Effects of Black Rock Harbor sediments on indices of biotransformation, oxidative stress, and DNA integrity in channel catfish


Journal Article

Selected biochemical responses were measured in channel catfish (Ictalurus punctatus) exposed in the laboratory to sediments obtained from either of two sites in Long Island Sound, CT. These sites were Black Rock Harbor, which is highly contaminated with various aromatic hydrocarbons, and a relatively uncontaminated reference site. Livers and bile were removed from fish on days 2, 7, 14, and 28 following the initiation of sediment exposures and examined for responses associated with (1) xenobiotic biotransformation, (2) oxidative stress, and (3) DNA integrity. Relative to reference sediment exposures in fish, exposures to Black Rock Harbor sediments elicited on at least two of the four sampling points significant (P < 0.05) increases in: (1) phase I biotransformation enzyme activities (EROD and ECOD) and concentrations of bile metabolites of polycyclic aromatic hydrocarbons (PAHs); (2) antioxidant enzyme activities (SOD and catalase), concentrations of reduced and oxidized glutathione, and malondialdehyde (an index of lipid peroxidation); and (3) the fraction of DNA as single-stranded DNA following alkaline unwinding (an index of strand breaks). The results of this study support hypotheses concerning mechanistic relationships in benthic fish among the metabolism of sediment-associated aromatic hydrocarbons, the generation of free radical intermediates, and mutagenesis. Furthermore, these results support the utility of biochemical responses as tools for assessing contaminant exposures and sublethal effects in aquatic animals. © 1993.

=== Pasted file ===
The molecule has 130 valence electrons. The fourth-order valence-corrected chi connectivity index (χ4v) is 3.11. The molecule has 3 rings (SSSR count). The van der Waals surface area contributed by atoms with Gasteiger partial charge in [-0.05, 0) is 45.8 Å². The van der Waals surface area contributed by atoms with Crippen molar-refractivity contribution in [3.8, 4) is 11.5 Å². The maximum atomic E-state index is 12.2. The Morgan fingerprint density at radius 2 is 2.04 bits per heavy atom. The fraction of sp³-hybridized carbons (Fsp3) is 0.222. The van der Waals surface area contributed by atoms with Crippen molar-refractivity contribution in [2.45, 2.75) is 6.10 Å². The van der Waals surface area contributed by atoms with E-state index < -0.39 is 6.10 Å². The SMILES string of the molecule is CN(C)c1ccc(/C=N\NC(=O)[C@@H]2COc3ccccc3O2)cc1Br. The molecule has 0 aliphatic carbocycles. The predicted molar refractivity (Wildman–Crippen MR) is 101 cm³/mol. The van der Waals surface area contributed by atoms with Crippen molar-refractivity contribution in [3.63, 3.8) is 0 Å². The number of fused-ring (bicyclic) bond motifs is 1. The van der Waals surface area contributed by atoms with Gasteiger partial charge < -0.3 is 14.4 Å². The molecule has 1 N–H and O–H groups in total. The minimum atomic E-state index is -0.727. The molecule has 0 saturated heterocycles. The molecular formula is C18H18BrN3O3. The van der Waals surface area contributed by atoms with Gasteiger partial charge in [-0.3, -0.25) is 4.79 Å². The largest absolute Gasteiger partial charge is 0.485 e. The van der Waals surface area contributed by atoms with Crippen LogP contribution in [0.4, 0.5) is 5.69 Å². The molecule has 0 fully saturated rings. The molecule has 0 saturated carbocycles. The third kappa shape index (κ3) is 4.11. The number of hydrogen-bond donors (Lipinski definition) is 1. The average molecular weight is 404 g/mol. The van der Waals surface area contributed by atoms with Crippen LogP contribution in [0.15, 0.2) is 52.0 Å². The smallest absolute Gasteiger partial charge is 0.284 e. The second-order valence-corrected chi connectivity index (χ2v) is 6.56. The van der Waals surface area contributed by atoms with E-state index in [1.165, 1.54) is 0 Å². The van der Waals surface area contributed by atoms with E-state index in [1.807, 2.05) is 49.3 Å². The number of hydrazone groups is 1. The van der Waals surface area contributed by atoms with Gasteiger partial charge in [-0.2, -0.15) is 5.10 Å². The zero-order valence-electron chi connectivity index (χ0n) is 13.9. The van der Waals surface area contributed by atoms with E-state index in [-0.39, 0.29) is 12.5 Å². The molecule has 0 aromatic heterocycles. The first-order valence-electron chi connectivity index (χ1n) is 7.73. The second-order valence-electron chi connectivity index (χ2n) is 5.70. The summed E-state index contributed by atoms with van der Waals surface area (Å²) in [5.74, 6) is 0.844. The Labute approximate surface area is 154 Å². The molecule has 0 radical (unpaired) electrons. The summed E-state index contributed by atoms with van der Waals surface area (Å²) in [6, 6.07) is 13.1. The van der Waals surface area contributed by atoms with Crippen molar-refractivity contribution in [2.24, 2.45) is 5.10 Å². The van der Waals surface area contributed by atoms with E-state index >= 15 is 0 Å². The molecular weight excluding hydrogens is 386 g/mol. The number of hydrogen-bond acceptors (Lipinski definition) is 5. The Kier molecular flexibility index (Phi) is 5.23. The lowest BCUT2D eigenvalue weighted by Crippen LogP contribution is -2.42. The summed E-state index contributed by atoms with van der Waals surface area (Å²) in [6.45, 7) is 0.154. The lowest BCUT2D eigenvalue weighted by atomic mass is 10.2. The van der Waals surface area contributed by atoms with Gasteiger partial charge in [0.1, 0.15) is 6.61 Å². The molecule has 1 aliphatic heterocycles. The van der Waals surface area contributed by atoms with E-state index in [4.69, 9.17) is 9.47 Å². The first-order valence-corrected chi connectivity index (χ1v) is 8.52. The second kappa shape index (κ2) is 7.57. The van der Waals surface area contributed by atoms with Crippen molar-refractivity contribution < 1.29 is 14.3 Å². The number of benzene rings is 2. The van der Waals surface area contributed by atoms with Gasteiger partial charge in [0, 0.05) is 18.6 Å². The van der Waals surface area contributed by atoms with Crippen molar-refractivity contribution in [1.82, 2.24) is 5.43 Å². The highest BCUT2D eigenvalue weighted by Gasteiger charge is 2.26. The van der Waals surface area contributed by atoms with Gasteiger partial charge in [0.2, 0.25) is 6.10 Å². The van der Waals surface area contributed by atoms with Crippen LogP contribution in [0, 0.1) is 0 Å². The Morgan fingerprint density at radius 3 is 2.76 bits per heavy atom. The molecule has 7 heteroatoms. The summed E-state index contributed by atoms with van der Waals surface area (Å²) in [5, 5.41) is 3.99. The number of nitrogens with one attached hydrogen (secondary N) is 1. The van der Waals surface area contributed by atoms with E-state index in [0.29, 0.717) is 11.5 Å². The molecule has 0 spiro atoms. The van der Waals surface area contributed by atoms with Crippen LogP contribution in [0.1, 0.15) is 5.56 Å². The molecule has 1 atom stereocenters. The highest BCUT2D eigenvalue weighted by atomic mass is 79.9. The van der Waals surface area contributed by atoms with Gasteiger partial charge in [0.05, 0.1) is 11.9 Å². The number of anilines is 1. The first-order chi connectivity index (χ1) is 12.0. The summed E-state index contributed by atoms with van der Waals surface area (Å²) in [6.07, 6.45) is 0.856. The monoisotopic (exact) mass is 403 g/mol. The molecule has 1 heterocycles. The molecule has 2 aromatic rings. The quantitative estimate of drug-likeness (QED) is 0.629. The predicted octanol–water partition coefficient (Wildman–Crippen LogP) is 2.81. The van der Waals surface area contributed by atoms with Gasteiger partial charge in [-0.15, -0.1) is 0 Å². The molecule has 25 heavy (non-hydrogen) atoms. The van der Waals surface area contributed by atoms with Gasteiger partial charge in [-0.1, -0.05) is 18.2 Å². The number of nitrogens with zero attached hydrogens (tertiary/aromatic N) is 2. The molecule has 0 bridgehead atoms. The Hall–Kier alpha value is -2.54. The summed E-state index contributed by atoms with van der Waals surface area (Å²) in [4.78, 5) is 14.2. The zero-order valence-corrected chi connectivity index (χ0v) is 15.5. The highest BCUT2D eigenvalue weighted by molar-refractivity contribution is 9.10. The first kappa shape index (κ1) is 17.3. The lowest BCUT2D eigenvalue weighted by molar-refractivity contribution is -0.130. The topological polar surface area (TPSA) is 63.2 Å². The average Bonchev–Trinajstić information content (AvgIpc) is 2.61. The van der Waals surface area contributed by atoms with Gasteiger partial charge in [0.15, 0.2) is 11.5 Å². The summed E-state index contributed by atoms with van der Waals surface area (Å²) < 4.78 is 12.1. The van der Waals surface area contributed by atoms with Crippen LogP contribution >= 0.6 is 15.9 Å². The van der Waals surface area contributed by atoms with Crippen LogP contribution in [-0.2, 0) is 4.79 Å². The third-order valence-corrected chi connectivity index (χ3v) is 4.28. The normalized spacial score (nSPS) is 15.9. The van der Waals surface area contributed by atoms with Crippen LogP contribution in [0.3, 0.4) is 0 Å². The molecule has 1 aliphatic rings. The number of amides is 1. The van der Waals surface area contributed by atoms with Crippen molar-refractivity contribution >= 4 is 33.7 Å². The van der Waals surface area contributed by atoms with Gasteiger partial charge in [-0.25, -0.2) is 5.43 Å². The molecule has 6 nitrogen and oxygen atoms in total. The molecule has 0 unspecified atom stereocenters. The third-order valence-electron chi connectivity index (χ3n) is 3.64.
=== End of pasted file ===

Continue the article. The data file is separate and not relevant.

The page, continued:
Full Text

Duke Authors

Cited Authors

  • Di Giulio, RT; Habig, C; Gallagher, EP

Published Date

  • January 1, 1993

Published In

Volume / Issue

  • 26 / 1-2

Start / End Page

  • 1 - 22

International Standard Serial Number (ISSN)

  • 0166-445X

Digital Object Identifier (DOI)

  • 10.1016/0166-445X(93)90002-I

Citation Source

  • Scopus